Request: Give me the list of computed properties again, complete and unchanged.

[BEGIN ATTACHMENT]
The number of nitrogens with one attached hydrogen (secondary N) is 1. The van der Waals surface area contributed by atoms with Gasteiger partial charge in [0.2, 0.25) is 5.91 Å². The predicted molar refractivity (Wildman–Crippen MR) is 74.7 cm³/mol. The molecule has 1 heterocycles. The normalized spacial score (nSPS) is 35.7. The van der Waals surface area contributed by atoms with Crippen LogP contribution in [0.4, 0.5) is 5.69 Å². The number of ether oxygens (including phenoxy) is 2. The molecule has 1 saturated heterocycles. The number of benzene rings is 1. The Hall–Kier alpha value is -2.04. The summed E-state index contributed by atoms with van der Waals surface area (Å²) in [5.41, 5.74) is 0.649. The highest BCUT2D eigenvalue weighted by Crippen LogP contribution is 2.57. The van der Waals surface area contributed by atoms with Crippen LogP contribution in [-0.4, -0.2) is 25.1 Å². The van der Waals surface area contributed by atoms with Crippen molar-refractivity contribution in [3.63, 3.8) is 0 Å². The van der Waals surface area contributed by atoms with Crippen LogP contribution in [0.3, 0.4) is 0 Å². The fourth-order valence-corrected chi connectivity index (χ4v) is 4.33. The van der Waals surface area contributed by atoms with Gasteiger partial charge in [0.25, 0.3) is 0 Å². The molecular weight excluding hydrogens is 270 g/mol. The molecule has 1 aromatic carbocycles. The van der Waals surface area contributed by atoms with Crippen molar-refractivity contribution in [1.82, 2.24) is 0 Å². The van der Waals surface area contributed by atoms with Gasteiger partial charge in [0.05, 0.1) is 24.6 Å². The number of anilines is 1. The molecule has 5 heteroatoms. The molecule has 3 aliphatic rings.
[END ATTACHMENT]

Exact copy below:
The number of nitrogens with one attached hydrogen (secondary N) is 1. The van der Waals surface area contributed by atoms with Gasteiger partial charge in [0.2, 0.25) is 5.91 Å². The predicted molar refractivity (Wildman–Crippen MR) is 74.7 cm³/mol. The molecule has 1 heterocycles. The normalized spacial score (nSPS) is 35.7. The van der Waals surface area contributed by atoms with Crippen LogP contribution in [0.4, 0.5) is 5.69 Å². The number of ether oxygens (including phenoxy) is 2. The molecule has 1 saturated heterocycles. The number of benzene rings is 1. The Hall–Kier alpha value is -2.04. The summed E-state index contributed by atoms with van der Waals surface area (Å²) in [5.41, 5.74) is 0.649. The highest BCUT2D eigenvalue weighted by Crippen LogP contribution is 2.57. The van der Waals surface area contributed by atoms with Crippen LogP contribution in [-0.4, -0.2) is 25.1 Å². The van der Waals surface area contributed by atoms with Crippen molar-refractivity contribution in [3.63, 3.8) is 0 Å². The van der Waals surface area contributed by atoms with Crippen LogP contribution in [0.3, 0.4) is 0 Å². The fourth-order valence-corrected chi connectivity index (χ4v) is 4.33. The van der Waals surface area contributed by atoms with Gasteiger partial charge in [0.25, 0.3) is 0 Å². The molecular weight excluding hydrogens is 270 g/mol. The molecule has 1 aromatic carbocycles. The van der Waals surface area contributed by atoms with Crippen molar-refractivity contribution in [1.82, 2.24) is 0 Å². The van der Waals surface area contributed by atoms with Gasteiger partial charge in [0.05, 0.1) is 24.6 Å². The number of anilines is 1. The molecule has 5 heteroatoms. The molecule has 3 aliphatic rings.